Elections B.C. is reviewing flyers sent out by two federal NDP MPs during the recent provincial election to see if alleged unregistered election advertising took place.
The office, which administers provincial elections and byelections, confirmed it received one complaint about flyers being distributed New Democrat MP Nathan Cullen, who represents the Skeena-Bulkley Valley riding, and another about New Democrat MP Sheila Malcolmson, who represents the Nanaimo-Ladysmith riding.
Andrew Watson, Elections B.C. spokesperson, said the office is “following up with those involved and working to determine if election advertising was conducted.”
“If election advertising was conducted, the sponsors will be required to register with to register with Elections BC and file a financial disclosure report report by August 8, 2017,” Watson wrote in an email.
The flyer mailed by Cullen talks about jobs and household debt. It says instead of taking action on good jobs, “the government is telling people to settle for less.”
It also says it is unacceptable that Canada’s finance minister told Canadians to get used to part-time, low-paid precarious work.
The top of the flyer said, “It’s time to make life more affordable.” B.C. NDP Leader John Horgan has used “Making your life more affordable” as one of his policy headlines.
Neither of the flyers from the two MPs mentions John Horgan or the B.C. provincial election.
A B.C. Liberals spokesperson confirmed that they brought the flyers to Elections B.C.’s attention.
According to Watson, when election advertising conducted by an unregistered sponsor to brought to Elections B.C.’s attention, the first step is to contact the sponsor and tell them they need to comply with the election advertising provisions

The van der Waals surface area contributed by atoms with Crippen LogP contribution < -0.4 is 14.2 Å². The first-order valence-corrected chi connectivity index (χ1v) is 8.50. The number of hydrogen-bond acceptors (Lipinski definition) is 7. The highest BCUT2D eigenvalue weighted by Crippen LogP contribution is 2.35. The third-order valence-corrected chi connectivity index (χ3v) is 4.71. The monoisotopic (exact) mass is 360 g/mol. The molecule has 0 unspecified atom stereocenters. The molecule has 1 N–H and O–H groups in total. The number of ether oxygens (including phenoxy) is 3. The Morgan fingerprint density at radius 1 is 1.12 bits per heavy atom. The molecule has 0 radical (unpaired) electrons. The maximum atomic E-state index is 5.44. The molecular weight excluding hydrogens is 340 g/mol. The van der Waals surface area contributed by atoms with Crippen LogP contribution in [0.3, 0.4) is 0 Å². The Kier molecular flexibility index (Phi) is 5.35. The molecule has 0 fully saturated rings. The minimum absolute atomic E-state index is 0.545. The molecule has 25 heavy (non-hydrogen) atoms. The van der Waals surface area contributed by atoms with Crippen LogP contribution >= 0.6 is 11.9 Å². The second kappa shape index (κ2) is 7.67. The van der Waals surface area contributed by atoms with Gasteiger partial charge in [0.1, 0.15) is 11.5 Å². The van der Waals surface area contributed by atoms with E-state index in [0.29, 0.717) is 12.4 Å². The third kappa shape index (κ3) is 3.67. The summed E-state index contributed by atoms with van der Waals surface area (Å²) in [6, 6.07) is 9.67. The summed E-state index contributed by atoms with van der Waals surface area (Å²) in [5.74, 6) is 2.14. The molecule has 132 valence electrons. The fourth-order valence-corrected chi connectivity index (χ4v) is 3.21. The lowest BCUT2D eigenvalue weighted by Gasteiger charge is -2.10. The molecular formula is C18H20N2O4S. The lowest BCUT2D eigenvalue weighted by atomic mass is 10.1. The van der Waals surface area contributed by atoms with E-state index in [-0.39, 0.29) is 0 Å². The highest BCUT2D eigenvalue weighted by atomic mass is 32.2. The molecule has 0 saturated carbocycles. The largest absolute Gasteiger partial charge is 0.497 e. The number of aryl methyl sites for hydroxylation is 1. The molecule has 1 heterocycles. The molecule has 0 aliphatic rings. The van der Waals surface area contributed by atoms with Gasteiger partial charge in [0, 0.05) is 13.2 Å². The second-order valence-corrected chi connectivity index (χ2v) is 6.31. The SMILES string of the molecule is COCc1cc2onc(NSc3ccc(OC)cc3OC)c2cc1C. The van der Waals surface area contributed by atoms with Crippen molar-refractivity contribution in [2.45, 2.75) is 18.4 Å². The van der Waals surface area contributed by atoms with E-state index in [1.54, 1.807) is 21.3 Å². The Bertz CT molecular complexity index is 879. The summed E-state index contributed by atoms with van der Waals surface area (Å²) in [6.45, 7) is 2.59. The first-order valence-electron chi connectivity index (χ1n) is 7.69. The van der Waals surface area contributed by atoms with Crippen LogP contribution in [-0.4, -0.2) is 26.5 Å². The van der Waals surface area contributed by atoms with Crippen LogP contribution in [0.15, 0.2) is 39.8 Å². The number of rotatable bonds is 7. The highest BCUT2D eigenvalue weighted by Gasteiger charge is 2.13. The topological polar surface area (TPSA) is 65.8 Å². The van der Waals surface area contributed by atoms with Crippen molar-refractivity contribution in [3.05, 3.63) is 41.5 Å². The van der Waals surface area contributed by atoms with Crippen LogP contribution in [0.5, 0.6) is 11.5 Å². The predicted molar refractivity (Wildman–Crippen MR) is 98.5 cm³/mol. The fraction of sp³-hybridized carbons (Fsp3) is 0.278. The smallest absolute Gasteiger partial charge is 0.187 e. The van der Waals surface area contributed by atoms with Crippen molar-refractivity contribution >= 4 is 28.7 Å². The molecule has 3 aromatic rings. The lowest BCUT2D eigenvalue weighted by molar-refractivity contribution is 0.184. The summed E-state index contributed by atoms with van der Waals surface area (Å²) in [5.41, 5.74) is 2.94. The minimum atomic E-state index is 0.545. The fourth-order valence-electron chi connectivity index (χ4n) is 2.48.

It is an offence to conduct election advertising during the campaign period without being registered. Under the B.C. Election Act, if an individual or organization commits an election advertising offence, they are liable to a fine of not more than $10,000 or imprisonment for a term not longer than one year.
In a letter to the lawyer for Elections B.C. and the province’s chief electoral officer, Marie-Sophie Gauthier, legal counsel for the House of Commons, said there is no “legal basis for the complaint.”
“Because of the federalism and separation of powers in Canada, I respectfully submit that the Legislature of BC does not have the legislative competence to take away, alter or control how a federal Member of Parliament carries out his or her parliamentary functions or uses the resources provided for these parliamentary functions…” Gauthier wrote.
She also wrote Cullen’s flyer is federal in nature and the mailing of the flyer to his constituents is not election advertising. In the letter, Gauthier said while federal MPs cannot conduct or sponsor election advertising under B.C.’s Election Act, the limitation does not extend to an MPs regular communications with constituents as part of parliamentary functions or the promotion of federal issues and policy.
Gauthier wrote that Cullen sent his request to print the flyer to the House of Commons’ printing and mailing service on March 31 after Bill C-44 was tabled in the House of Commons but before the B.C. provincial election campaign period started.
“Although it is possible the mailing was distributed by Canada Post to Mr. Cullen’s constituents during the B.C. election after the election period began, this is because Canada Post requires 12 to 20 days for complete distribution in the constituency of Skeena-Bulkley Valley and it was not possible to intercept the distribution of mail by Canada Post,” Gautheir wrote.
B.C. NDP Leader John Horgan may become the next premier in British Columbia if Premier Christy Clark loses a confidence vote. The B.C. Liberals won 43 seats in the last election, with the NDP getting 41 and the B.C. Green Party three. The B.C. NDP and Green Party have signed an agreement, where the B.C. Green Party will support the NDP in a minority legislature.
Together to the two parties have a combined 44 seats.